Red Maple Place Gets Green Light
The clash between residents of an historically African American neighborhood in East Towson and the developer of an affordable housing complex may be over.
Administrative Law Judge Maureen Murphy ruled Monday that Red Maple Place can be built. It will be a 56-unit complex at the intersection of Joppa Road and Fairmount Avenue on the edge of East Towson.
“I find that the developer has satisfied its burden of proof,” Murphy wrote in her conclusion. Administrative law judges settle zoning and land use issues in Baltimore County.
Opponents of Red Maple have 30 days to appeal the decision.
Dana Johnson, the president of Homes for America, a non-profit company that is developing Red Maple, said the goal is for people to move into the complex in the summer of 2022.
“It’s unfortunate that we’ve had some conflict over this with our neighbors, but we will be committed to being good neighbors during the construction process as well as once the building is complete,” Johnson said.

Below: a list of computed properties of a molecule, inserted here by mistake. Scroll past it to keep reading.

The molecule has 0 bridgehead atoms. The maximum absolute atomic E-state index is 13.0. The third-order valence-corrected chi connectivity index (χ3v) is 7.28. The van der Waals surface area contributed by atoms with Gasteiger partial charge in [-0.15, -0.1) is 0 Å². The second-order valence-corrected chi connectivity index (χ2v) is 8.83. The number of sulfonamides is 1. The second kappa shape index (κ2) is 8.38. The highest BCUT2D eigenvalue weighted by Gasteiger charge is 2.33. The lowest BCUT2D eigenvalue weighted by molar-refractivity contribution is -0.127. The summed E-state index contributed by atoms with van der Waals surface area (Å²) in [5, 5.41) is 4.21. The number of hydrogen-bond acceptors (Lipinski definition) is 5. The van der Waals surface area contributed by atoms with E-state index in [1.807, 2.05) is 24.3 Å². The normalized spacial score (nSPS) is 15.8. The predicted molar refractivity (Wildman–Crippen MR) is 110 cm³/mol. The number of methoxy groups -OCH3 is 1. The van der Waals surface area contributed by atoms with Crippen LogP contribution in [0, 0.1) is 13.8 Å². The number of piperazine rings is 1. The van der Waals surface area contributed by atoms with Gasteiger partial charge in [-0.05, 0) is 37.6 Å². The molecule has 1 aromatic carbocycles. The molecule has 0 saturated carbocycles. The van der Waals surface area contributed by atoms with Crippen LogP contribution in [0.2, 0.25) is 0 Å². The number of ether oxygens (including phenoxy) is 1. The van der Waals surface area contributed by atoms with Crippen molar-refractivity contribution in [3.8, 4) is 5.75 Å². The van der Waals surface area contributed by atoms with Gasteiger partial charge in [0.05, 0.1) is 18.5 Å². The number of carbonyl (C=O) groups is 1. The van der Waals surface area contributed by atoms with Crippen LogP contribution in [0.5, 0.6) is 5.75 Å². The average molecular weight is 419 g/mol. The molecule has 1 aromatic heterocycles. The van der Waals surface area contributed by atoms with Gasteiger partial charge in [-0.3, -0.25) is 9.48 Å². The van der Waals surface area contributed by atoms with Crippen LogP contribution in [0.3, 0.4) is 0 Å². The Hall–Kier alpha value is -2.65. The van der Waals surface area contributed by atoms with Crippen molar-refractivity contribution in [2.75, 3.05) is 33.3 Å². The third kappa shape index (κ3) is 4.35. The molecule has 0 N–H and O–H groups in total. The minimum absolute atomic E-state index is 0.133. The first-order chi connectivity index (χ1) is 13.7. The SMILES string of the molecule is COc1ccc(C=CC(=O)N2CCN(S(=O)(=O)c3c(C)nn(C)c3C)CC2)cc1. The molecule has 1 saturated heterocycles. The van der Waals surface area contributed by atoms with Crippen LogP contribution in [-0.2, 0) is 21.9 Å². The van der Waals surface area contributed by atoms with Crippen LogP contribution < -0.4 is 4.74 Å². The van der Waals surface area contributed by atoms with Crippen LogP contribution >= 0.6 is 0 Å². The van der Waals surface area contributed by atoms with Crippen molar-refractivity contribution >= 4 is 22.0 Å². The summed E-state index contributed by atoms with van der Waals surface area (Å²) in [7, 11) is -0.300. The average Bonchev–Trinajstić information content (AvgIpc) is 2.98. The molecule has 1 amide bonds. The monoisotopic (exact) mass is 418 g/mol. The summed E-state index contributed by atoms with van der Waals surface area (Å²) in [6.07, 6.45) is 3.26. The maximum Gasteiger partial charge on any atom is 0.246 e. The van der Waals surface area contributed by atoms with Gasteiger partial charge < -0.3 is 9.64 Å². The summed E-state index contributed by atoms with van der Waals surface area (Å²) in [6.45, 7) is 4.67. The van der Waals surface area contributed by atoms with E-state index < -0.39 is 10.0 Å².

Some of the residents of East Towson, including Nancy Goldring, are descendants of slaves who once labored at Hampton Plantation in Baltimore County. In an interview with WYPR last fall, Goldring described Red Maple as a big brick beast that will dominate the neighborhood.
At a hearing before the judge in January, Goldring said that the project was irresponsible.
“I totally do not understand the need to destroy one community to bring another one into being,” she said.
At that same hearing, Anthony Fugett, the past president of the Baltimore County branch of the NAACP, spoke in favor of Red Maple. He said the county has a horrific history when it comes to affordable housing.
“If you say, ‘not in my neighborhood,’ and you use that as an argument per se, then you have to accept that argument anywhere,” Fugett said. “That’s something that as a branch we couldn’t accept, so we had to be in favor of the Red Maple development.”
In 2016, Fugett, representing the NAACP, signed on to an agreement with the Department of Housing and Urban Development that settled a housing discrimination complaint against Baltimore County. It legally obligates the county to create 1,000 affordable housing units over 15 years. Red Maple’s 56 units would help the county whittle away at that number.
Johnson said, “The county, and really the nation as a whole has a huge affordable housing crisis at this moment. If we’re going to make real headway in addressing this crisis, we all are going to need to make room for affordable multi-family buildings, particularly in areas of opportunity like Towson.”